Monday, October 1, 2012
Indians and Francona a good match
By Jim Bowden
Even as part of the media Terry Francona often has found himself back in the dugout.
Like so many former managers, Terry Francona’s preference is to be back in the dugout.
He spent this season in front of the TV camera, and there’s little doubt in my mind that if Francona chose to remain as a broadcaster he would be just as successful as he was as the manager of the Boston Red Sox. However, based on my conversations with him this year, I got the firm impression that if he had the right opportunity, he would return to managing.
That team would need to have two prerequisites:
1. A team with which he felt he could win in the near future
2. A front office with which he felt he could have a good working relationship
The Indians are planning to interview Francona this week for their managerial opening, and I expect him to be named their next manager during the first off day of the postseason. The two obstacles standing in the way appear to be the financial commitment to sign him and convincing Francona the Indians can contend within the next two seasons.
Francona, 53, brings to the table exactly what the Indians need. He's a proven winner, having been at the helm of two world championship Boston Red Sox teams (2004 and 2007). Francona also would bring much-needed credibility to the Indians’ front office.
Among Indians players, there are serious doubts in general manager Chris Antonetti’s ability to build a team, as well as ownership’s commitment to winning. Although reliever Chris Perez was the only player who has questioned the front office publicly, I get the sense that those same opinions and criticisms do permeate the Indians’ clubhouse. Hiring Francona would alleviate those doubts and offer a clear direction for the club.
Francona sits atop my managerial candidate board because he knows how to build a winner, and since he already had a good relationship with both Antonetti and Indians president Mark Shapiro, the trio should be able to right the ship this offseason. With some shrewd improvements to the starting rotation and a couple of inexpensive power bats, they could be contenders again as early as 2014.
Terry Francona's last contract was large for a manager, and it's unclear if Cleveland would pay that much for a skipper.
$4,250,000 (club option declined)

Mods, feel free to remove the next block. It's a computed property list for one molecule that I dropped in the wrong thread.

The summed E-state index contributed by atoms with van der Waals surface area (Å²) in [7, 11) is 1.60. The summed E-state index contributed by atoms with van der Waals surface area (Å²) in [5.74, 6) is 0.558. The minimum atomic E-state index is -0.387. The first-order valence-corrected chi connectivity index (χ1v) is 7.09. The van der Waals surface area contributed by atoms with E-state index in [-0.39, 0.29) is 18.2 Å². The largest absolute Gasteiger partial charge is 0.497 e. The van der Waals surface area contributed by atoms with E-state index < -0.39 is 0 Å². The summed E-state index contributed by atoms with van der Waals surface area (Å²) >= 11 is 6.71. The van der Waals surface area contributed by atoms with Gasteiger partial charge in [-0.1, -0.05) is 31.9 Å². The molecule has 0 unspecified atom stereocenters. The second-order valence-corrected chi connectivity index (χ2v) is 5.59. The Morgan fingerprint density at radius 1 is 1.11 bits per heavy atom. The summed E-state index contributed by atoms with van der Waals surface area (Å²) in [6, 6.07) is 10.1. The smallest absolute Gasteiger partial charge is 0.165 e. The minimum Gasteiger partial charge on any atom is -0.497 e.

$4,500,000 (club option declined)
As far as salary is concerned, there are many in the game who question whether the Dolan family will pony up the three-year, $11.25 million contract Francona had with the Red Sox (see table). The fact is a deal in the range of three years and $9 million probably gets it done. The Indians’ front office can do this by simply allocating to Francona the $5 million annual salary they keep paying an ever-injured Grady Sizemore to sit on the disabled list, or the ill-advised $5 million they gave a declining Derek Lowe. That would be money better spent.
In the event the Indians do not land Francona, there are several other candidates Cleveland could consider, as I wrote a couple of weeks ago. This includes their own bench coach, Sandy Alomar Jr., a real class act and baseball lifer who definitely deserves an opportunity at some point.
However, this is the wrong time and place for Antonetti to take a chance or gamble on an unproven manager. He needs a sure thing to keep his own job, and the Indians need to hire the best available, given the lack of trust from the Indians’ fan base.
If Francona is not available to the Indians, it will mean a better opportunity for him has arisen, perhaps with an organization that has a better team and more financial power. After Los Angeles Angels owner Arte Moreno gave Mike Scioscia a guarantee he would be back in 2013, one opportunity quickly dissolved.
Is there a better landing spot for Francona than Cleveland?
Not really. In the AL East, Francona knows Joe Girardi, Joe Maddon, Buck Showalter and John Farrell are all safe in their jobs, and the Red Sox won’t be inviting him back anytime soon. In the AL Central, despite vocal public criticism of Jim Leyland, he should be back in Detroit. Robin Ventura should be in Chicago for a long time, while Ned Yost and Ron Gardenhire are going nowhere -- at least this offseason. In the AL West, Ron Washington's, Bob Melvin's and Eric Wedge's jobs are as safe as Scioscia's.
In the NL, Davey Johnson, Fredi Gonzalez, Charlie Manuel and Terry Collins are all safe, but Ozzie Guillen could soon be fired. Based on the Miami Marlins’ frenetic history of managerial turnover, however, Francona would likely choose the Indians over the Marlins. In the NL Central and West, there won’t be any turnover beyond what the Houston Astros have already done.
Bottom line, considering the job security of these managers and the subsequent dearth of openings, it might not be until next June when another opening comes along that's as inviting for Francona as the Indians’ job. And the Indians need the help now.
In 1993, I was making a managerial change after I oversaw a lousy team in Cincinnati, similar to this year’s Cleveland squad. I brought in a proven winner in Davey Johnson who had won 90 games five times, including a World Series title with the New York Mets. Due to his leadership and ability to help build winning teams, we ended up finishing first in 1994 and 1995.
Of course, our pitching and lineup also became much better, and Johnson had a heavy hand in that. He worked with the front office in every aspect of turning around that Reds team. His ability to cooperate with the front office was a difference maker.
I can envision Francona -- the ultimate team player -- having that type of impact with the Tribe. It’s the best available opportunity for him and a no-brainer for Cleveland.